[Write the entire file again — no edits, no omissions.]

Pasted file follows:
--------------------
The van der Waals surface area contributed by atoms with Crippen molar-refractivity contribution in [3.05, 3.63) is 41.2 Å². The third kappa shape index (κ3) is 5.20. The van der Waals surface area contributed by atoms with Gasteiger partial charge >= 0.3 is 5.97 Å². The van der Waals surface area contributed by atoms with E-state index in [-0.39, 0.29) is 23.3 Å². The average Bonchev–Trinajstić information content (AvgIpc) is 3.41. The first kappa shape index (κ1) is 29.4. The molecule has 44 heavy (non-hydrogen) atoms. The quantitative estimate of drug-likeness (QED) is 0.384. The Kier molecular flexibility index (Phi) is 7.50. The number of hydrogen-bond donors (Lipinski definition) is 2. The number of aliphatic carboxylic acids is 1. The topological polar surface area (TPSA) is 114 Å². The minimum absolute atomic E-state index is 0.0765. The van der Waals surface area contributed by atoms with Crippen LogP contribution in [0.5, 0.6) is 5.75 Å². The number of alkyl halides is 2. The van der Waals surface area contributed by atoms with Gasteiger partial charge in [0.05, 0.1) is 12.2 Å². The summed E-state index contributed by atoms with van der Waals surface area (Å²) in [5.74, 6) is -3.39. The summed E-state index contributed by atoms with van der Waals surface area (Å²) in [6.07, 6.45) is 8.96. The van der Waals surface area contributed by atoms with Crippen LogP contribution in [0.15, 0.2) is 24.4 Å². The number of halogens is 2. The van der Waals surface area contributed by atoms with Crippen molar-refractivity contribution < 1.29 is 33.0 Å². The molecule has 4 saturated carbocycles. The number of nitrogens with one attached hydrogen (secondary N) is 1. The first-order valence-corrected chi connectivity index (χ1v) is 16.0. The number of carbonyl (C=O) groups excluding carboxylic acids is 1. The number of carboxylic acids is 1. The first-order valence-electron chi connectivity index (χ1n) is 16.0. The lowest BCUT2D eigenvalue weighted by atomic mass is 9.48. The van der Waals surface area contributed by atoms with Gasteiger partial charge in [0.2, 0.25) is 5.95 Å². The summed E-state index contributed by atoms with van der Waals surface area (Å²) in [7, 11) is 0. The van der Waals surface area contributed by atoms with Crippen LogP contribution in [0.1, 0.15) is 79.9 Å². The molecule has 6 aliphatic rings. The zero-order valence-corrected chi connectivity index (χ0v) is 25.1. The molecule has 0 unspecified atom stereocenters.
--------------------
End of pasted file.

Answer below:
The van der Waals surface area contributed by atoms with Crippen molar-refractivity contribution in [3.05, 3.63) is 41.2 Å². The third kappa shape index (κ3) is 5.20. The van der Waals surface area contributed by atoms with Gasteiger partial charge >= 0.3 is 5.97 Å². The van der Waals surface area contributed by atoms with E-state index in [-0.39, 0.29) is 23.3 Å². The average Bonchev–Trinajstić information content (AvgIpc) is 3.41. The first kappa shape index (κ1) is 29.4. The molecule has 44 heavy (non-hydrogen) atoms. The quantitative estimate of drug-likeness (QED) is 0.384. The Kier molecular flexibility index (Phi) is 7.50. The number of hydrogen-bond donors (Lipinski definition) is 2. The number of aliphatic carboxylic acids is 1. The topological polar surface area (TPSA) is 114 Å². The minimum absolute atomic E-state index is 0.0765. The van der Waals surface area contributed by atoms with Crippen LogP contribution in [0.5, 0.6) is 5.75 Å². The number of alkyl halides is 2. The van der Waals surface area contributed by atoms with Gasteiger partial charge in [0.05, 0.1) is 12.2 Å². The summed E-state index contributed by atoms with van der Waals surface area (Å²) in [5.74, 6) is -3.39. The summed E-state index contributed by atoms with van der Waals surface area (Å²) in [6.07, 6.45) is 8.96. The van der Waals surface area contributed by atoms with Crippen LogP contribution in [0.15, 0.2) is 24.4 Å². The number of halogens is 2. The van der Waals surface area contributed by atoms with Crippen molar-refractivity contribution < 1.29 is 33.0 Å². The molecule has 4 saturated carbocycles. The number of nitrogens with one attached hydrogen (secondary N) is 1. The first-order valence-corrected chi connectivity index (χ1v) is 16.0. The number of carbonyl (C=O) groups excluding carboxylic acids is 1. The number of carboxylic acids is 1. The first-order valence-electron chi connectivity index (χ1n) is 16.0. The lowest BCUT2D eigenvalue weighted by atomic mass is 9.48. The van der Waals surface area contributed by atoms with Gasteiger partial charge in [0.2, 0.25) is 5.95 Å². The summed E-state index contributed by atoms with van der Waals surface area (Å²) in [7, 11) is 0. The van der Waals surface area contributed by atoms with Crippen LogP contribution in [0.1, 0.15) is 79.9 Å². The molecule has 6 aliphatic rings. The zero-order valence-corrected chi connectivity index (χ0v) is 25.1. The molecule has 0 unspecified atom stereocenters.